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What Is a Spendthrift Trust?

Estate Planning
Mother and grandmother holding a baby outside and talking about what a spendthrift trust is

Not everyone is good at managing money, and life can bring challenging circumstances to even the most responsible people. If you're planning on leaving a legacy to support your loved ones, you might be looking for ways to help make sure it lasts for as long as possible. A spendthrift trust is one way to potentially help your loved ones manage their inheritance. Here's what to consider.

What Is a Spendthrift Trust?

A spendthrift trust (or asset protection trust) helps preserve assets for beneficiaries when there's a potential risk of running out of money quickly. These trusts can help protect beneficiaries from themselves if they're likely to overspend, and they may also protect them from external creditors.

The Role of the Trustee

A trustee controls withdrawals from a spendthrift trust. This creates an additional layer in between your beneficiaries and trust assets, instead of granting full access to the funds.

The trustee must follow the rules of the trust and any applicable laws. The trustee may have some influence over how much beneficiaries receive and when. Sometimes, trustees provide money directly to a beneficiary, who can spend it however they choose. In other cases, trustees make payments directly to third parties (paying college tuition or housing expenses on a beneficiary's behalf). Consider speaking with an estate planning attorney to determine what is possible, and what makes the most sense in your situation.

Situations When a Spendthrift Trust May Help

A spendthrift trust may be useful in several situations. Here are some examples.

The Beneficiary May Not Be Great at Managing Money

The classic example is when leaving money to a beneficiary who does not handle money well. They might be young, or have a substance abuse problem or a history of poor decision-making. In some cases, these people are overly kind and generous, making them vulnerable. With a trustee who oversees spending, you might be able to improve the chances of the funds in the trust lasting.


If beneficiaries have significant assets, that money may be attractive to creditors. For example, if they are unable to pay off business or personal debts, creditors could go after their inheritance. A spendthrift provision limits or prevents creditor access to those funds. Alternatively, if the beneficiary is sued following a tragic event like an automobile accident, the spendthrift trust might offer protection.


When somebody inherits money and gets divorced, the ex-spouse may believe they're entitled to the inherited assets. That may or may not be the case, but an asset protection trust might help reduce the amount an ex-spouse can take.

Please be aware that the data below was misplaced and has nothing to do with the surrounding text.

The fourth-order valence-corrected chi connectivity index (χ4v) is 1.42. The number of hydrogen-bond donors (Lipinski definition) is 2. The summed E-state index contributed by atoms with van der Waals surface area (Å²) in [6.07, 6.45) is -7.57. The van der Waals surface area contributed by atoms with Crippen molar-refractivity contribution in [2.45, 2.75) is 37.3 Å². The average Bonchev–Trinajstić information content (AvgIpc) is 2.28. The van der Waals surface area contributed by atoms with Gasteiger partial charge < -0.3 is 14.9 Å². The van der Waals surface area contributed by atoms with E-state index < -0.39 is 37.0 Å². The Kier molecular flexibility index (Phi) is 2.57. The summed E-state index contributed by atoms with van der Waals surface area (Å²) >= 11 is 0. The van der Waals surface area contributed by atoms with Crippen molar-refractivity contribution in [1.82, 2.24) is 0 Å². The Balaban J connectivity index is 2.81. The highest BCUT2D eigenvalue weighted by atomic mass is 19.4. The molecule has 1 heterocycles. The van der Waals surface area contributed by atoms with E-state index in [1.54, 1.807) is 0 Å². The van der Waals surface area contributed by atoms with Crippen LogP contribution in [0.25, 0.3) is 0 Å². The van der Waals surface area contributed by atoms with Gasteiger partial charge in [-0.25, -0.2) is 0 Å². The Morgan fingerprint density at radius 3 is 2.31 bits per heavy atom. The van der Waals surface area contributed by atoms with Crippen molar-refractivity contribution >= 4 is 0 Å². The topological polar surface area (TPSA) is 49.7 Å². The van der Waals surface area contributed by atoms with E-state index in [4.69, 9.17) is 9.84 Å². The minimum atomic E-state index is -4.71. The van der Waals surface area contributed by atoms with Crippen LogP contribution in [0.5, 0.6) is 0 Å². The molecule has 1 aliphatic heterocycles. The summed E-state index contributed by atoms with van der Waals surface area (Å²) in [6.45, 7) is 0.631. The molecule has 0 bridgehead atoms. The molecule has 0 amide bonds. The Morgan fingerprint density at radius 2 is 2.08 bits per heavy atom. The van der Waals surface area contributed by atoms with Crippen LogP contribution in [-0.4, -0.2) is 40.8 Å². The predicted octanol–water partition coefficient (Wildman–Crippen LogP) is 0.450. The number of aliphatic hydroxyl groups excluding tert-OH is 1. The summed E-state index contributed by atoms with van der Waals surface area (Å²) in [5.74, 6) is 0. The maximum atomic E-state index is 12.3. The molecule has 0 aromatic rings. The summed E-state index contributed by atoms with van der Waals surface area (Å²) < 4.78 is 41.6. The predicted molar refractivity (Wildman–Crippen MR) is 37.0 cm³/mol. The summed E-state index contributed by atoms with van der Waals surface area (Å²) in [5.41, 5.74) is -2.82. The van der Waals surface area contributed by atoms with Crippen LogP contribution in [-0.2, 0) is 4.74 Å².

Potential Limitations of a Spendthrift Trust

A spendthrift trust might not be effective in every situation. It's important to work with a legal expert who can help you navigate state laws, your individual circumstances and your goals. Be aware that these trusts might not offer protection when the beneficiary owes child support or is facing other legal claims.

The Bottom Line

A spendthrift trust can help to protect an inheritance. While these trusts have limitations, they may be useful if the beneficiary is prone to unsustainable spending that can quickly deplete the trust's funds.

Setting up a trust is logistically complicated, and doing so also requires asking difficult questions. For example, what rules should the trustee follow, how much judgment should the trustee have and who should serve as trustee?

To learn more about the implications of asset protection strategies, consider talking with an estate planning attorney who's licensed to practice law in your state. A legal expert can discuss your goals and what may be possible with your state's rules, your assets and your beneficiaries, as well as any other follow-up questions you have about what a spendthrift trust is.

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Information provided is general and educational in nature, and all products or services discussed may not be provided by Western & Southern Financial Group or its member companies (“the Company”). The information is not intended to be, and should not be construed as, legal or tax advice. The Company does not provide legal or tax advice. Laws of a specific state or laws relevant to a particular situation may affect the applicability, accuracy, or completeness of this information. Federal and state laws and regulations are complex and are subject to change. The Company makes no warranties with regard to the information or results obtained by its use. The Company disclaims any liability arising out of your use of, or reliance on, the information. Consult an attorney or tax advisor regarding your specific legal or tax situation.